Microsoft Dynamics NAV 2009 Evaluated--Part 2

In Part 1 of this three-part evaluation of Microsoft Dynamics NAV 2009, I provided a generally positive assessment of the Role Tailored Interface. In this Part 2, an examination of The Service Tier and the Transformation Tool, I am somewhat less enthusiastic.

The Service Tier

Whereas the new Service Tier interface is a very visible new feature of Dynamics NAV 2009, the Service Tier's functionality is definitely not new. From an end user's or consultant's perspective, it is difficult to judge the Service Tier. From a developer's perspective, it is difficult to judge as well. The Service Tier does not make his/her life any easier, though the question should be this: Does it make his life harder?

For what we have seen, this is not the case. The Service Tier is very stable in normal conditions and seems to have good performance. The first caching seems to be a bit slow, but once the objects are in, it is fast enough for an end user to work with. Too bad sessions do not share cached objects, though. For batch processing the service tier seems to be significantly slower than the classic two-tier client. It takes up to three times longer to post a batch of invoices.

One of the downsides is that the service tier only accepts Windows authentications. This makes it mandatory to be in the domain when connecting. This makes it impossible to bring your own laptop to the end user. A good workaround is to have a remote desktop connection for the Role Tailored Client.

When working with files and automation control objects, it is slightly more confusing when working with the service tier. Extra code needs to be added to handle this at the correct place.

And what about web services? Though this has been introduced with NAV 2009, I have not yet used it in my implementations. The job queue has not been changed. We are planning to use it through allowing customers to request their order status from the internet.

From all perspectives, then, the service tier has not made our lives better. It seems to be a necessity to use the new interface, that's all.

The Transformation Tool

With the release of Dynamics NAV 2009, Microsoft has converted the entire application to being capable of running in the new Role Tailored Interface. It has developed a tool for this and made it available for partners to upgrade applications as well.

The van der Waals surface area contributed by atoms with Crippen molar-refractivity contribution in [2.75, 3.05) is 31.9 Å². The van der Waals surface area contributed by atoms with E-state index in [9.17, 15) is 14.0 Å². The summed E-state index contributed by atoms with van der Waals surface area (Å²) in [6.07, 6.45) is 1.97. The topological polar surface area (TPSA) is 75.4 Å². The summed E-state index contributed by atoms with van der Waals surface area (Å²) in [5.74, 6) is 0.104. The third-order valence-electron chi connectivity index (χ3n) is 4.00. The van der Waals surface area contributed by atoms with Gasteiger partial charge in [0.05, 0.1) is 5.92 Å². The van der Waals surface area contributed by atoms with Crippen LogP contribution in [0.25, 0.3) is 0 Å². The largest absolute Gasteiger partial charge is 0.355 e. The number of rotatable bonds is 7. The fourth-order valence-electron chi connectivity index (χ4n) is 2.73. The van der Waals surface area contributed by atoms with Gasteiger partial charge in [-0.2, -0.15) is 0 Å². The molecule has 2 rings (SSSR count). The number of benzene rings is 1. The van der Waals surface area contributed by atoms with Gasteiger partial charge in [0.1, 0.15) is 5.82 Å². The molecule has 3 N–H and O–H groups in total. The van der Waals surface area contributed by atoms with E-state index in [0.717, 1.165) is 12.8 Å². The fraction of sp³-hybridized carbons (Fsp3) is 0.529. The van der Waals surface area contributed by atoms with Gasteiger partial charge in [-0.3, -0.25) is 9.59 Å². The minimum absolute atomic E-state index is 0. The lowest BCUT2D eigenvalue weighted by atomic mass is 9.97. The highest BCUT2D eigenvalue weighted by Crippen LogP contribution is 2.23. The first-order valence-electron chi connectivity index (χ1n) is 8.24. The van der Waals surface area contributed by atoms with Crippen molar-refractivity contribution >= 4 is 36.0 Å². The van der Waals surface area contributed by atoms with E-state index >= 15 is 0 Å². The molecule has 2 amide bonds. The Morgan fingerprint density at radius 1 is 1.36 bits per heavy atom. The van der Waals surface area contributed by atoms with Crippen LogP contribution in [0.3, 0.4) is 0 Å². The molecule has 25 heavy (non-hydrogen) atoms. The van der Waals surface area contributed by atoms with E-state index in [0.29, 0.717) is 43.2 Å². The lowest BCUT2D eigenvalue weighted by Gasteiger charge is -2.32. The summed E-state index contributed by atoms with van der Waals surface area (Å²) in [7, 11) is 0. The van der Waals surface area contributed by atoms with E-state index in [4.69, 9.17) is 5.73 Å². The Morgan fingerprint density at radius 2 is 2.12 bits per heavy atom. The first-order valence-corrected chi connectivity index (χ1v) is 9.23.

This is not just a techies' tool. The Transformation Tool needs to be ‘implemented' in order to do a good job.

The new Role Tailored Client has a lot of new features the classic interface did not have. When you just technically convert your old application to the new interface it will lack most of these features.

So how did Microsoft implement this? Here you can clearly see that it is a lot of work to do properly. The most commonly used parts of the application have a lot of new features like fact boxes and promoted fields and actions, but a good number of deeper application parts are still ‘unimplemented'.

A lot of Dynamics partners are struggling with this tool. Implementing it comes down to a single question. Do I want to support both clients with my solution?

Based on my previous year's experience, I recommend the following:  Upgrade your solution first to the classic environment, and then make sure it all works exactly as it should. Get a few customers running the package. Then, just like Microsoft, create a TAP program; but with just one or two customers.

The add-on we use in the implementation we just ‘technically' converted to the new client. This means that it works the same in the new client as in the old client. Then, together with the end users, start adding the new features.

After this project, it is your decision. Import all information into the Transformation Tool or just stick with the pages.

Ask yourself this question: How long do you think Microsoft will continue forms and the classic client? Apply common sense and decide.

Of course, it is different if you develop small components that you sell to other Dynamics NAV partners. Here the number of sales are often much higher and the components are generally smaller, making it easier to fully implement the Transformation Tool.


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  • Great posts.

    In my personal experience. RTC has been great but as you mention there are some challenges.

    Service tier -  NAV is not the simple thing it used to be. 3-tier architecture is the way forward and I am all for it.

    With the web services - They did a great job with this. Its fast/easy and very reliable.

    Transformation Tool - I only use the executable to create the page. This only applies to new forms/pages. When it comes to existing forms I do it manually. I find it a lot easier and faster to maintain. Maybe, I haven't given the transformation tool a chance.

    ps. A little self promotion :). I wrote something on my experience here.

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